A WOMAN sent me a photograph of the large rowhouses of North Broadway in the 1940s. It was exquisite -- shiny black cars parked along the curb, large and healthy trees, American flags flying from poles anchored just below second-floor windows, clean marble steps, women and children on the sidewalk. Today the same area has abandoned houses, trash-strewn streets and, in some blocks, no signs of life at all.
Is it unrealistic to wish North Broadway could be what it was, that a photograph taken 10 years from now might show the same block restored to its once-thriving condition? Is it possible to draw people back to those old houses before they crumble? Is it possible that a new generation of young men and women, repelled from the suburbs by the crush of population there and attracted to the sense of opportunity near Johns Hopkins Hospital, will settle in that neighborhood and re-establish it as a great good place?
Call me a fool, but I'm going into the voting booth tomorrow with that hope in my heart, one more time.
Twelve years ago, on the day Kurt Schmoke was elected mayor, I was in the same neighborhood to get the story of an evicted woman. She'd slept on a dislodged concrete stoop the night before. The block where she roamed was as bleak as any in the city. I remember being awed by the challenge the new mayor was accepting -- the downtown Baltimore renaissance, undercut by poverty and abandonment on a huge scale.
The Schmoke years have gone, and not much seems to have changed around that particular stretch of North Broadway, except the names of politicians on the campaign posters.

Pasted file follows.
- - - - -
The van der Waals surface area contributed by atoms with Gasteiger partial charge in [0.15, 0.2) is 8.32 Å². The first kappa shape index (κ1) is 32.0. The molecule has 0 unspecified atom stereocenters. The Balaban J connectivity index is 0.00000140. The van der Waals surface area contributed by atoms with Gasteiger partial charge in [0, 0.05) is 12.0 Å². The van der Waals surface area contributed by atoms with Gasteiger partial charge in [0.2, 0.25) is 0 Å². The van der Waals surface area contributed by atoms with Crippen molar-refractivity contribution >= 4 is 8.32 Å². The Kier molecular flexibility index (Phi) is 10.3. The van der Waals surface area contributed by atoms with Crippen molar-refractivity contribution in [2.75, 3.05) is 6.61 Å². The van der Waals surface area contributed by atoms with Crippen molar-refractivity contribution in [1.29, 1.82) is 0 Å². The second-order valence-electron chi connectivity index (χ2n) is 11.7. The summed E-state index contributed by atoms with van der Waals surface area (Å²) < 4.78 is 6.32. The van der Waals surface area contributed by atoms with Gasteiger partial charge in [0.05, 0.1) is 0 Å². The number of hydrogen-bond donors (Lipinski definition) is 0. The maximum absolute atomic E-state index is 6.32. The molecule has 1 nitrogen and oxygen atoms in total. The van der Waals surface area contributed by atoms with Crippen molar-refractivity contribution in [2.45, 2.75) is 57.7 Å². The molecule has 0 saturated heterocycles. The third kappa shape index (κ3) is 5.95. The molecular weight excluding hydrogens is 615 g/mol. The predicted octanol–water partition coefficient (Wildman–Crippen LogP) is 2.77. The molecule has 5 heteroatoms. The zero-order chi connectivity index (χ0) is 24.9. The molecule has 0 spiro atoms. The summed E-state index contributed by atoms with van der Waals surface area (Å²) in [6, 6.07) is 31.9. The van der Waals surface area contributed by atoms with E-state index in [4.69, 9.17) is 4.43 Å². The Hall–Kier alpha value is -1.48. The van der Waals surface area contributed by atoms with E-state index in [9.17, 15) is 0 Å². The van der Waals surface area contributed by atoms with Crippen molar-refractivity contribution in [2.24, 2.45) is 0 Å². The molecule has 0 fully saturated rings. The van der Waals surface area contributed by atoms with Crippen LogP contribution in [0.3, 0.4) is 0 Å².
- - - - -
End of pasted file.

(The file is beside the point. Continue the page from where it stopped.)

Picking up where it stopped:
But I still have this hope that the next mayor will adopt a policy of hope and renewal instead of surrender and defeat.
People think you're being unrealistic when you say these things.
Some think you're afflicted with the local disease -- nostalgia.
I don't know whether Baltimoreans are more nostalgic than anyone else, but I've heard newcomers to this town make that observation. Maybe it was that long mourning period for the Colts, or all those complaints about the abandonment of Memorial Stadium. Maybe all those semisweet Barry Levinson movies give the impression Baltimoreans are stuck in the past.
My own theory is this: Baltimoreans are openly nostalgic because change in their lives came rapidly and intensely, and they haven't had enough time to accept it. Older Baltimoreans, middle-age to elderly, black and white, struggle with it. "They have been on an emotional roller coaster," says Arthur Murphy, a political consultant and analyst.
Think about it. Forty years being a mere sliver of time, Baltimore has been through seismic changes. Has the city ever recovered from the loss of thousands of industrial jobs? You can connect a lot of things to that -- the lingering poverty of the inner city, the loss of major retailers, the loss in population, the decline in port business.
As recently as the 1970s, a young man might have considered a future in a steel mill in or near Baltimore. Within the past 25 years, we might have looked at dirty skies and smokestacks as a sign of the community's health. That whole landscape, the centerpiece of life of thousands of Baltimoreans for most of this century, has changed.